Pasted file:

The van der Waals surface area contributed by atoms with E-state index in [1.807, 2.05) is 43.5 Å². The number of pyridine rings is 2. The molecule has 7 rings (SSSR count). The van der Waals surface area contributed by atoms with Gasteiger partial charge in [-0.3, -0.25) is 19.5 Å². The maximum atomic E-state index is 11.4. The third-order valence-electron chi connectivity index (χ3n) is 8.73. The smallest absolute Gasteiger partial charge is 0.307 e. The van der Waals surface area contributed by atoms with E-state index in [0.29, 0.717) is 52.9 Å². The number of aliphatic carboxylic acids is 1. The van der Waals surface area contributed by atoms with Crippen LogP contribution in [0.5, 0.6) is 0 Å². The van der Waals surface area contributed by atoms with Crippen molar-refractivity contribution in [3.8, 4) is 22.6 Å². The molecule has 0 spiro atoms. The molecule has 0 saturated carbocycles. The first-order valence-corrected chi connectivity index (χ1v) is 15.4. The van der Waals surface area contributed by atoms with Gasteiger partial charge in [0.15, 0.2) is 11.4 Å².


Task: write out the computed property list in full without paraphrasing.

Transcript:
The van der Waals surface area contributed by atoms with E-state index in [1.807, 2.05) is 43.5 Å². The number of pyridine rings is 2. The molecule has 7 rings (SSSR count). The van der Waals surface area contributed by atoms with Gasteiger partial charge in [-0.3, -0.25) is 19.5 Å². The maximum atomic E-state index is 11.4. The third-order valence-electron chi connectivity index (χ3n) is 8.73. The smallest absolute Gasteiger partial charge is 0.307 e. The van der Waals surface area contributed by atoms with E-state index in [0.29, 0.717) is 52.9 Å². The number of aliphatic carboxylic acids is 1. The van der Waals surface area contributed by atoms with Crippen LogP contribution in [0.5, 0.6) is 0 Å². The van der Waals surface area contributed by atoms with Crippen molar-refractivity contribution in [3.8, 4) is 22.6 Å². The molecule has 0 spiro atoms. The molecule has 0 saturated carbocycles. The first-order valence-corrected chi connectivity index (χ1v) is 15.4. The van der Waals surface area contributed by atoms with Gasteiger partial charge in [0.15, 0.2) is 11.4 Å².